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Zeliadt, Steven B.

Overview
Works: 4 works in 4 publications in 1 language and 4 library holdings
Roles: Thesis advisor
Publication Timeline
Key
Publications about Steven B Zeliadt
Publications by Steven B Zeliadt
Most widely held works by Steven B Zeliadt
Has there been an increase in the discussion of advantages and disadvantages for PSA screening of prostate cancer from 2000 to 2010? by Crystal Kimmie( file )
1 edition published in 2012 in English and held by 1 library worldwide
Purpose: Historically, men have received PSA tests in primary care without comprehensive discussions with their providers about the harms and benefits associated with cancer screening. We explore whether primary care providers have altered their discussion with their patients to discuss PSA screening in more detail following availability of evidence from two large screening trials about the potential harms of screening relative to its small absolute benefit. Methods: Data among men over age 40 from the cancer supplement to the nationally representative National Health Interview Survey was analyzed for 3,596 men in 2000, and 4,702 men in 2010, representing 25.5 million and 43.6 million Americans, respectively. Results: The age-standardized proportion of men reporting their provider engaged them in a discussion of PSA testing declined to 31.0% in 2010 from 38.0% in 2000 (p<0.001). More men reported receiving a PSA test in the past five years than reported having a discussion with their provider in both study periods, with the rate of testing declining to 44.4% in 2010 from 57.7% in 2000 (p<0.001). Testing rates and the frequency of discussions were highest among men over age 80, with 70.2% in 2010 reporting being tested in the past 5 years, and 49.5% indicating their doctor had discussed testing. Men in 2010 reported that 39.5% felt their provider recommended testing, 27.5% felt their providers discussed the advantage of PSA testing, while 14.1% indicated their providers discussed the disadvantages of testing. Conclusion: Despite an increased emphasis to more fully inform men about the harms and benefits of PSA testing, the frequency of these discussions in primary care has declined. When discussions do occur, providers are much more likely to highlight the advantages of testing. PSA testing is declining; however, testing remains highest among older men for whom some guidelines recommend against testing
A study of prostate cancer control strategies in the U.S. by Steven B Zeliadt( Book )
1 edition published in 2004 in English and held by 1 library worldwide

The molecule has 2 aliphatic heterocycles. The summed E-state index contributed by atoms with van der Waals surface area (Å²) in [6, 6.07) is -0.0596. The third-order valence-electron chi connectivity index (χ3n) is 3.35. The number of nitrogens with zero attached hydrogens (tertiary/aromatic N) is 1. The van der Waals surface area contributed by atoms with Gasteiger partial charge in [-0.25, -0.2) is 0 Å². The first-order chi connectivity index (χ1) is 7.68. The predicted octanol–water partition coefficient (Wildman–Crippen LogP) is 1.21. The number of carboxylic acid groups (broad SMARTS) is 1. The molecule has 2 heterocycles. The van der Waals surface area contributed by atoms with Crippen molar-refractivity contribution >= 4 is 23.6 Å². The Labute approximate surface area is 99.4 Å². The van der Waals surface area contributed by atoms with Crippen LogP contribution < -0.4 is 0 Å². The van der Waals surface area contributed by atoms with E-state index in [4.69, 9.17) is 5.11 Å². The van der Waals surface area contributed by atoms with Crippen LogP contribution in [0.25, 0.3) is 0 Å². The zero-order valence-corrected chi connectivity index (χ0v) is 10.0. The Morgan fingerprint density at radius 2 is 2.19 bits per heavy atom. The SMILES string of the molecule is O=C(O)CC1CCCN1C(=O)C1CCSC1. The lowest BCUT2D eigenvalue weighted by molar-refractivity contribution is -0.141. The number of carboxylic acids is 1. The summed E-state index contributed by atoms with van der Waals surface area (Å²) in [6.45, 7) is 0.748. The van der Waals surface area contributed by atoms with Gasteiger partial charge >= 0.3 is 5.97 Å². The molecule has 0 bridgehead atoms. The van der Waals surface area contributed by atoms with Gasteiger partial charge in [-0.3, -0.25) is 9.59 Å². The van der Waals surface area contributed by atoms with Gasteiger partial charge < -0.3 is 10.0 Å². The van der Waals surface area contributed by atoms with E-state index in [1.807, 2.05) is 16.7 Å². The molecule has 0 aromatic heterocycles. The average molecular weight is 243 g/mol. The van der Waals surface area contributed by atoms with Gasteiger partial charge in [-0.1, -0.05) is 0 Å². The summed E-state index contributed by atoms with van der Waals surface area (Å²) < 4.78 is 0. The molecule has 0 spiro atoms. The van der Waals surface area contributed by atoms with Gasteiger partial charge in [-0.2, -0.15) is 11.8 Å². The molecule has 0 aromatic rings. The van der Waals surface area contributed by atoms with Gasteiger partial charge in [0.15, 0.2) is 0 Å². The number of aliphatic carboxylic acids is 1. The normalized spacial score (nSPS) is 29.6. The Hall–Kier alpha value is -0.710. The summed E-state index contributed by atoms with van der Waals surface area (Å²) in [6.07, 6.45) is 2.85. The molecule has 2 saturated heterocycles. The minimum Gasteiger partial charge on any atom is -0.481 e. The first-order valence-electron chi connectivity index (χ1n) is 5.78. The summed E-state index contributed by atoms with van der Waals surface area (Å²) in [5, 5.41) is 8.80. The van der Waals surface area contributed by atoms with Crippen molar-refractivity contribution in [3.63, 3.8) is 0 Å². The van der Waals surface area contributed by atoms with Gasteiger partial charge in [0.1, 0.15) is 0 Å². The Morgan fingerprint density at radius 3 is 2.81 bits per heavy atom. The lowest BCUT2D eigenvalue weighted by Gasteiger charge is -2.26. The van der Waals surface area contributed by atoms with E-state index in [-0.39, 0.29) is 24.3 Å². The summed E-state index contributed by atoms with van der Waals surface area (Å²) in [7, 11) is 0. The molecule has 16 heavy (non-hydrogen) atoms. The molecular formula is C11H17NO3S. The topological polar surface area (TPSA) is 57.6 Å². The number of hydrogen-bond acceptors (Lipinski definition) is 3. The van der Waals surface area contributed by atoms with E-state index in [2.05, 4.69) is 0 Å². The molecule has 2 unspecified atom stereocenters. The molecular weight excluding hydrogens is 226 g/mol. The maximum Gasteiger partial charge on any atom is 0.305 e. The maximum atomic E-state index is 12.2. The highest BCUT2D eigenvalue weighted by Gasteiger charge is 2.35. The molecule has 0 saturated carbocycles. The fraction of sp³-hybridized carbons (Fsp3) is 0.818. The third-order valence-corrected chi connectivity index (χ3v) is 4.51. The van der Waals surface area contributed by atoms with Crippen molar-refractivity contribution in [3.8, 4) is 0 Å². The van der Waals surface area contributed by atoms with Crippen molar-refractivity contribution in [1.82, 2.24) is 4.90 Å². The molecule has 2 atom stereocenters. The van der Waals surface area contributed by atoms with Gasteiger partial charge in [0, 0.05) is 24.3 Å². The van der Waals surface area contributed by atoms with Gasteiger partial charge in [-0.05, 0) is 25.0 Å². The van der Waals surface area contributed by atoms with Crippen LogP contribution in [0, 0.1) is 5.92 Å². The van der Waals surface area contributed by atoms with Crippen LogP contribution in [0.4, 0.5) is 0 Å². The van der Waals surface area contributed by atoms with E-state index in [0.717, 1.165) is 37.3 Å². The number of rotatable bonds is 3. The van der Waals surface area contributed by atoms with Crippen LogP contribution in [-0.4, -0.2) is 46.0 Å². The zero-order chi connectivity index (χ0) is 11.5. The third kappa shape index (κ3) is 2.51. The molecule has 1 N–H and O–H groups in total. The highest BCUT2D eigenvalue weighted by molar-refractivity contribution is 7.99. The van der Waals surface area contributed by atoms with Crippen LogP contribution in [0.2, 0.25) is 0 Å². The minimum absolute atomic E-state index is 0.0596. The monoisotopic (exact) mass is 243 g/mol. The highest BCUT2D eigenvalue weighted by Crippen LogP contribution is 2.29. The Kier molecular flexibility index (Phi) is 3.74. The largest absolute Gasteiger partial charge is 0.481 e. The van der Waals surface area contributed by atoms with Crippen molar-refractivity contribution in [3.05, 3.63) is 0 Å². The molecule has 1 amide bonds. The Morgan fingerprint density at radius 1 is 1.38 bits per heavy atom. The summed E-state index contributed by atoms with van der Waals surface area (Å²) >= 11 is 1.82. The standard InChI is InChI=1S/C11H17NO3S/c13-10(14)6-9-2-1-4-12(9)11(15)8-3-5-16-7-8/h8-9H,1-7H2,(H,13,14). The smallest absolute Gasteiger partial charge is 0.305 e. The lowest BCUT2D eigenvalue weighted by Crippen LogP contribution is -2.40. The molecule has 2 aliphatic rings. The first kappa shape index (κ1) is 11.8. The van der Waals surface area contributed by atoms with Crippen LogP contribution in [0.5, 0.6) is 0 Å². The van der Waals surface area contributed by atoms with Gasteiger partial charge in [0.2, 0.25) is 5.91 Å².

Interventions to prevent the acquisition of resistant Gram-negative bacteria in critically ill patients a systematic review and meta-analysis by Ahmed Zaky( file )
1 edition published in 2012 in English and held by 1 library worldwide
Background: The rising incidence of multidrug-resistant Gram negative bacterial infections acquired in intensive care units has prompted a variety of patient-level infection control efforts. However, there is yet no consensus on which measures are effective. Design: Meta-analysis of studies to assess the efficacy of interventions in the prevention of colonization and infection with resistant Gram-negative bacteria in intensive care units. Methods: PubMed, Cochrane, Embase and World of Science databases were searched. Interventional comparative studies were systematically analyzed. Results: Comprehensive review of interventions with measureable outcomes resulted in 6 studies from a total of 631potential studies meeting all inclusion criteria. 5 randomized and 1 observational interventional trial evaluating 6 patient- level interventions were quantitatively analyzed. 2 randomized studies lacked data on infection. Compared to control settings, the use of probiotics and selective digestive decontamination were associated with a significant reduction of colonization with multidrug-resistant Gram negative bacteria (OR 0.39; 95%CI 0.16-0.95 and OR 0.54; 95%CI 0.38-0.77, respectively). No significant reduction in infection was observed by any patient-level intervention (pooled OR 1.24, 95% CI 0.94-1.64). Selective digestive decontamination was significantly associated with a reduction in intensive care unit mortality (OR 0.71; 95%CI 0.53-0.94). Conclusions: Several interventions appear to be promising in reducing colonization but despite lower colonization rates associated with these efforts they did not translate to a reduction in hospital-acquired infections. Colonization may not be the only predecessor of infection in intensive care units. The use of probiotics and selective decontamination of the digestive tract should be studied in large randomized controlled trials
Differences in the rate of advanced stage breast cancer between regular screeners and non-regular screeners over age 50 in the community by Steven B Zeliadt( Book )
1 edition published in 2000 in English and held by 1 library worldwide
 
Languages
English (4)
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